Global warming threatens coastal cities and ports worldwide

News broke in the past few weeks that scientists have begun observing the collapse of the West Antarctic Ice Sheet, a globally significant glacier system that's predicted to cause sea levels to rise somewhere in the range of 10 to 15 feet. Globally. The loss of the West Antarctic Ice Sheet alone will cause sea levels to rise upwards of three feet. More significantly, the release of methane from the ice sheet's collapse and melting will expedite the melting of the remaining Antarctic ice, which will cause another 10 to 12 foot rise in sea levels.

We've known this was going to happen for decades - at least since a global temperature rise of one degree celsius was observed in 1980 - but what we didn't know was how long it would take. Estimates at the time of the Kyoto Protocol (late '90s) ranged from centuries to millenia. However, more accurate observations from new satellite imagery now peg that number to decades.

Long-term - like, really long-term - impacts will be substantial. Virtually every port city will be partially or completely overtaken by the rising ocean, including Shanghai (#1 container port, by traffic volume), Guangzhou (#7), Mumbai, Ho Chi Minh City, Kolkata, Osaka-Kobe (#28), Alexandria, New York (#25), New Orleans, and Miami. The majority of South Florida will disappear, as will portions of Louisiana. Short-term, we're already seeing the effects. Weather shifts are altering and shifting product availability and logistic plans by hindering and destroying production capabilities, making roads impassable, altering or eliminating the availability of natural materials, or just flat out destroying production facilities.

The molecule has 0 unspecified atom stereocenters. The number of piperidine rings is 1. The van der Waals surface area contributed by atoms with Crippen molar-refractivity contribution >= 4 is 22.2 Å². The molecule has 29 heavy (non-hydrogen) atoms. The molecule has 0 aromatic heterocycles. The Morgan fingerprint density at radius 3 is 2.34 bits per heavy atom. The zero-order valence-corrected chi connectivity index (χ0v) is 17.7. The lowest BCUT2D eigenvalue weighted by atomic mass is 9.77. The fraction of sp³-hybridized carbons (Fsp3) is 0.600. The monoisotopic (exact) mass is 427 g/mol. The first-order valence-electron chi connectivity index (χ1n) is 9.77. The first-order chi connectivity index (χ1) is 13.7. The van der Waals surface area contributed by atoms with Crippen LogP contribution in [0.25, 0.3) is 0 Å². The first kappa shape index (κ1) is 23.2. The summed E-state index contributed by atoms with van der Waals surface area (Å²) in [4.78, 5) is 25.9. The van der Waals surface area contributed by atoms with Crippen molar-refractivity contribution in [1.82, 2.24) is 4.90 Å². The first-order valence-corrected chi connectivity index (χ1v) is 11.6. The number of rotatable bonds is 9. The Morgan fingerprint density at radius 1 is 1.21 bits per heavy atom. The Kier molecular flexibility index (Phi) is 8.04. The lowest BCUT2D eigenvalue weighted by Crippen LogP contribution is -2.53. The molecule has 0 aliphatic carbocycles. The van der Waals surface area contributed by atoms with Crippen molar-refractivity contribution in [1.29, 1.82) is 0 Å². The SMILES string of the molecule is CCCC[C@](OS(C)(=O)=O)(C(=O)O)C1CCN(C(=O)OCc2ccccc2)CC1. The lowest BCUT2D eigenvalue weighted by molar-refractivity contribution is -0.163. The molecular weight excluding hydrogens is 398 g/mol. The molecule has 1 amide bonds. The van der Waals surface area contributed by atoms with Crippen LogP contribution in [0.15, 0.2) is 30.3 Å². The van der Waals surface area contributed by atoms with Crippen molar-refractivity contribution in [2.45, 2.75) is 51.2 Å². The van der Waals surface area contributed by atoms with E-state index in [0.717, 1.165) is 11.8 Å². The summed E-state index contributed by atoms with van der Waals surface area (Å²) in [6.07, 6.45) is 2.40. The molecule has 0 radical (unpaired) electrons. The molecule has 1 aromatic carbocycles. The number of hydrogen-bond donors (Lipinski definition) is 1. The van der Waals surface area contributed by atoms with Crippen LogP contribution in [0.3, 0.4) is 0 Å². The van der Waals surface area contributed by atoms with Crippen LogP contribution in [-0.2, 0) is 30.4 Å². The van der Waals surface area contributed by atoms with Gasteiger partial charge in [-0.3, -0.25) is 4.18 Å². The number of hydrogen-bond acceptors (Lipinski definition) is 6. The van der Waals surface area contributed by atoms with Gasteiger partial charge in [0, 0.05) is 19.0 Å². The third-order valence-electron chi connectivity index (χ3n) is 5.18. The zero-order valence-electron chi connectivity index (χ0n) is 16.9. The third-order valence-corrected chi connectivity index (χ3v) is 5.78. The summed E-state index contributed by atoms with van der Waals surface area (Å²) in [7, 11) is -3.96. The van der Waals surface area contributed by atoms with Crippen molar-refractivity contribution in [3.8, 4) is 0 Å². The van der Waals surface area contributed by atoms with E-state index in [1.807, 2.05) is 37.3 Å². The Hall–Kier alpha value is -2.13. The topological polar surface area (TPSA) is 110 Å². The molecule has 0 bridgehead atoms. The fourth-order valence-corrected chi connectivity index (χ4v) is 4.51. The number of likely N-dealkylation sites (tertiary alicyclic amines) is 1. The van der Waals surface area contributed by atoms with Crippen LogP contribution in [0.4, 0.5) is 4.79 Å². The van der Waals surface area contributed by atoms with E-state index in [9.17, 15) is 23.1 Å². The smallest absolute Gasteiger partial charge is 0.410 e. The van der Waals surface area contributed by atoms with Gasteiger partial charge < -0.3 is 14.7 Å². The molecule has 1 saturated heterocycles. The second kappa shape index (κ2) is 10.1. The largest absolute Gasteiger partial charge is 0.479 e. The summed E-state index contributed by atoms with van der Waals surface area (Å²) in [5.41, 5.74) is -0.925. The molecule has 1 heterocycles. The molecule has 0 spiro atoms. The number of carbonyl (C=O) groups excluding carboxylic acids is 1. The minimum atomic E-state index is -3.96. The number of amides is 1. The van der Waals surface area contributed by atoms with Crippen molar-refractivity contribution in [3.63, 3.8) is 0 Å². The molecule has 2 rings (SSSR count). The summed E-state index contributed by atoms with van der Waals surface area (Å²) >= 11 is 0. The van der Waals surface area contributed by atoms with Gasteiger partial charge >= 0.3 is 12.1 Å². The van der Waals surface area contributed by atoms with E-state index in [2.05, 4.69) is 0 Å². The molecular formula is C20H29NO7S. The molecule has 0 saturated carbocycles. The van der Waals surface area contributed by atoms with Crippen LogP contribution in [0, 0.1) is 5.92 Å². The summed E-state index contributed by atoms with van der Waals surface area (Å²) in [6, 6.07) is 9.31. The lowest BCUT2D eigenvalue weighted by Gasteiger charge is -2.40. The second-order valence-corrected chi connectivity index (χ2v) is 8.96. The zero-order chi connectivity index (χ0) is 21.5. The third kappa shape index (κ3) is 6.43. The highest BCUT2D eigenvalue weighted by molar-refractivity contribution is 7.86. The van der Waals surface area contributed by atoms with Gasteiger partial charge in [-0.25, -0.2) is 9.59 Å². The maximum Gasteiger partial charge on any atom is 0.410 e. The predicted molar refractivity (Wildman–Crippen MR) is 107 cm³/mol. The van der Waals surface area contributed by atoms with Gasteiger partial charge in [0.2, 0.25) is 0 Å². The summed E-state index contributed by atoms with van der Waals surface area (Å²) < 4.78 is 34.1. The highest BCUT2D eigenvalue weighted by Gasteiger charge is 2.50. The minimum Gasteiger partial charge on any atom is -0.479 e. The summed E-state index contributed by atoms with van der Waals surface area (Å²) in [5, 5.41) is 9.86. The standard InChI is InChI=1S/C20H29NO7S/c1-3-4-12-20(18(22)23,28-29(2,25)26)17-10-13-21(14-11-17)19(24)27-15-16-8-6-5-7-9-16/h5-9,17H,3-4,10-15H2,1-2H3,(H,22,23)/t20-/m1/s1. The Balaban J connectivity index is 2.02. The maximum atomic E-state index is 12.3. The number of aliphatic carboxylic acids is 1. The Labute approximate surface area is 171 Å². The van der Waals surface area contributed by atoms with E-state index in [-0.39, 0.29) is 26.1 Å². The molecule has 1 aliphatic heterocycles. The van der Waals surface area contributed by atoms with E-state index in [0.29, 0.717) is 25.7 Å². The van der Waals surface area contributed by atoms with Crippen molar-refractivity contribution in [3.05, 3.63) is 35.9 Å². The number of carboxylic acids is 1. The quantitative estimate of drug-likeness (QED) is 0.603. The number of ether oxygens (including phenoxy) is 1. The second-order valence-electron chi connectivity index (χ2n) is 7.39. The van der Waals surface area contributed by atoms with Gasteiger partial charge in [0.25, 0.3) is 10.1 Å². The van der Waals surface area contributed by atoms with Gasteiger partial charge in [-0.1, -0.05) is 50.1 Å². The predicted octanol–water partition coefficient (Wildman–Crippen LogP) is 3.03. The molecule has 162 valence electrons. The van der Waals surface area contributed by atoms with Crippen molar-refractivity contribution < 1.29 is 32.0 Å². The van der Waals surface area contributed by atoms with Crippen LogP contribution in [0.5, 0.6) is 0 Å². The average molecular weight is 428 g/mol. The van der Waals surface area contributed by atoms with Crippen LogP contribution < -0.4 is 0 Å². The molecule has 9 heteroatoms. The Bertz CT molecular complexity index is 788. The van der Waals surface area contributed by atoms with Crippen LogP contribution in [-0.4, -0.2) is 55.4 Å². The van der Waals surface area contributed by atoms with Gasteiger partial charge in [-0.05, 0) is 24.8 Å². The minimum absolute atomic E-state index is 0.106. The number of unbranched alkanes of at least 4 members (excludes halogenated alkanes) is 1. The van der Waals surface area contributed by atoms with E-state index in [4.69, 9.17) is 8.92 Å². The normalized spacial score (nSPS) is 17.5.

A few examples:

  • This past winter brutalized the Midwest, Northeast, and even the traditionally balmy Southeast U.S. as a result of changes in the flow of the jet stream across the U.S. So even though the weather was colder - it was due to the effects of global warming. And it caused delays throughout the country. Regions were without power, people missed a lot of work, and roads were delayed and impassible. Between January and March alone, I was out of office for 10 days of work due to the conditions, and twice my travel on the Pennsylvania Turnpike was delayed for hours due to weather-related accidents that snarled trucks up for the better part of a day. 
  • We all remember the Asian flooding of 2011 and its impacts on the availability of hard drives and other computer components. Pricing for digital media storage was affected for the better part of two years. Now, many Balkan states are flooding at levels not seen in centuries, which is alarming not only for humane reasons and the millions of displaced people, but also because Eastern Europe, including the Balkan states, had been cultivating an emerging manufacturing center. 
The big takeaway from this climate change news is that your organization should be focusing on its risks - facility locations, supplier locations, sources of materials, and ports of origins. The image above is from NASA, and the red areas indicate those that will be flooded/lost. You'll want to avoid those. 

Supplementary to this is the consideration of Latin America, particularly Mexico, for any relocated services. The loosened trade restrictions, the available infrastructure with direct connections into the U.S. and resulting shipping costs, the reasonably low labor costs, and the region's relative freedom from natural disasters - both historical and impending - have created what is essentially a safe, affordable manufacturing center.
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Nicholas Hamner

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